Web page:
Thus, whereas traditionally display devices present a user with fragmented content, content signaturing as described herein allows a display device to identify and associate the content being sourced to its various inputs.

FIG. 2 illustrates an example layout for a unified user interface 50, wherein a current view 52 is utilized to display content currently being displayed for the user. At 54, an image corresponding to the user's profile may be displayed. At 56, menu options for content from connected devices may be displayed. At 58, menu options for content from virtual services may be displayed, such as associated video clips available via the Internet. In this way, content from different content sources, whether physical inputs to the display device or virtual inputs over a network (e.g., the Internet), are displayed for the user. Each of the menu options provides a visual indication of the actual content that is available from the source corresponding to that particular menu option. As described above, a particular menu option may be selected (e.g., using a remote control, a game controller, vision input, voice input, or another input mechanism) in order to cause the display device to present the content corresponding to that menu option.

Moreover, whereas traditional home entertainment systems typically suffer from decentralized control, display device 20 may be further configured to provide centralized control, allowing a user to interact with the variously-sourced content in a centralized manner by relating individual remote control mechanisms to one another, so as to infer functionality of the input device. As such, display device 20 may further include one or more remote control inputs 80, wherein each remote control input is configured to receive a remote command signal from one or more remote controls, each remote control corresponding to a particular content source. The individual remote control inputs may include infrared inputs, radio frequency inputs, wireless network inputs, etc.

Display device 20 may further include a remote inference module 82 to infer which content source is controlled by a remote control 84 based on an activation of a corresponding source input. In some embodiments, such inferring may occur during a natural learning phase. For example, remote inference module 82 may determine that each time a user presses a button on remote control 84 associated with a particular command, they also press other buttons on other remote controls associated with other functionalities. As such, remote inference module 82 may “learn” that a selection of the button on remote control 84 corresponds to signaling commands for all of these functionalities.

Remote inference module 82 may be configured to provide centralized control in any suitable manner. For example, in some embodiments, remote inference module 82 may allow display device 20 to essentially take over the behavior itself. In such a case, upon learning the behavior that is to be implemented in response to a selection on remote control 84, display device 20 may signal such behavior.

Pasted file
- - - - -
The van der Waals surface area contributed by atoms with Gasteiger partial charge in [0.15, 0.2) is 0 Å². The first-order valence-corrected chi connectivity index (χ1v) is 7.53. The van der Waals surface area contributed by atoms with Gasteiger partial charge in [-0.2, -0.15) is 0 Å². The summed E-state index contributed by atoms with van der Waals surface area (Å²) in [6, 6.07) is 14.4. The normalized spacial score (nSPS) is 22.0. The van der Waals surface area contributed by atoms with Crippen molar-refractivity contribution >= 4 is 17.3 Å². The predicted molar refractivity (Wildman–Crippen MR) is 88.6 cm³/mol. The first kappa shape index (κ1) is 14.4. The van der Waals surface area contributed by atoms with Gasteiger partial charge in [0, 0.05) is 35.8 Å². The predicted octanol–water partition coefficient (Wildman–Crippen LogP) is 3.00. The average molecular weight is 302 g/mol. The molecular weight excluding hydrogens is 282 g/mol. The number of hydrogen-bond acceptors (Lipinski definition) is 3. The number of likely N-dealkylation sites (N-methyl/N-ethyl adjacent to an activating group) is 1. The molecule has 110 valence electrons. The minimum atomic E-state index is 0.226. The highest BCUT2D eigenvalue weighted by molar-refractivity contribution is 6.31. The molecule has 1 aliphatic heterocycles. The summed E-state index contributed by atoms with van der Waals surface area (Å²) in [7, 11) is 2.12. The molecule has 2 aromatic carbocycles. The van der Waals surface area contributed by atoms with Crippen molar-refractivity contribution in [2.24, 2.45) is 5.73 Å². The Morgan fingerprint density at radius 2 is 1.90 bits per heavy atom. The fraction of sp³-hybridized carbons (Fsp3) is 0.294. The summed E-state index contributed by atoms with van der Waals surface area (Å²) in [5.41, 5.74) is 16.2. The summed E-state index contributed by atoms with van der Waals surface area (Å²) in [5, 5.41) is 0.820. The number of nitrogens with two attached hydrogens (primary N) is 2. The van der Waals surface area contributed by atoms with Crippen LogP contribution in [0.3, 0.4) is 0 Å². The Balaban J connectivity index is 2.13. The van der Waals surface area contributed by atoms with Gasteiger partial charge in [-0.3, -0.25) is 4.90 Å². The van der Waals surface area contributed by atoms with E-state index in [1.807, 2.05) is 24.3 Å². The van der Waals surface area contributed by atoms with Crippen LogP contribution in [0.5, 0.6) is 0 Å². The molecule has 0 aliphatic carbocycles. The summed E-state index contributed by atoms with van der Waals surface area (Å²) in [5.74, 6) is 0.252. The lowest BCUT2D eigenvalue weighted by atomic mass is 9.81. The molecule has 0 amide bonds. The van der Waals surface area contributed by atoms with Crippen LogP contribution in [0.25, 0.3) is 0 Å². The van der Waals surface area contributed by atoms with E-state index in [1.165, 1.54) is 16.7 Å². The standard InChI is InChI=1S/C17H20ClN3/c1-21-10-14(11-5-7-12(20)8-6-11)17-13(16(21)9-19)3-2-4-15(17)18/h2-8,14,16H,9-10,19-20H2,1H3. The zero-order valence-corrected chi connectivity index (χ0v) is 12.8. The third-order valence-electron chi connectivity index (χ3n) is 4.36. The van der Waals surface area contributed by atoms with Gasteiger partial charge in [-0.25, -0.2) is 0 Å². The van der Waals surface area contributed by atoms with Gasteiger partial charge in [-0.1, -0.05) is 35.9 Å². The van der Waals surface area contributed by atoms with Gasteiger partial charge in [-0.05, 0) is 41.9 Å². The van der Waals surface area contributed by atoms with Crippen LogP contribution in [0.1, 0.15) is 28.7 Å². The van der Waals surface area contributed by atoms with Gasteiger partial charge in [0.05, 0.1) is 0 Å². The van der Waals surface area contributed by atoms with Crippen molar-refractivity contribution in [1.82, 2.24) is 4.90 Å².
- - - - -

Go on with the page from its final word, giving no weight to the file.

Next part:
However, in some embodiments, remote inference module 82 may allow additional functionality to be provided to remote control 84. For example, upon inferring functionality to be associated with a particular button, remote inference module 82 may send a functionality update directly to remote control 84 to update the programming of remote control 84. However, in other embodiments, remote inference module 82 may send updated programming based on learned inferences to remote control 84 over a network, such as network 30.

In this way, whereas traditionally the burden is on the user to program a remote control, display device 20 can essentially “watch” all remotes and observe the effect each signal received from a particular remote has on the content on the display. As such, the display device may infer how the audio/video system is set up, and how the remotes are set up.

Moreover, display device 20 may be further configured to automatically switch (e.g., via switching module 44) to a source input corresponding to the content source that the remote inference module has inferred is controlled by the remote control.

Display device 20 may be further configured to provide information regarding the consumption at each input.

Accordingly, display device 20 may further include a reporting module 86 to provide a consumption report detailing content consumption via each source input. In some embodiments, reporting module 86 may be configured, for example, to use content information received via content identification module 26 to provide the consumption report. The consumption report may include any suitable information, such as information regarding the content that is played (e.g., title, channel, etc.), the source from which the content originated, the times and durations at which the content is played, at which points during playback is content playback stopped, what content is switched to when content playback is stopped (i.e., what subsequent content item, as identified via the content identification module, interrupts viewing of a preceding content item), ambient noise levels in a viewing environment (e.g., as measured by a microphone) at different points in content playback, user profile information, or virtually any other type of reportable information. In this way, the consumption data may provide a full history of a user's viewing behavior.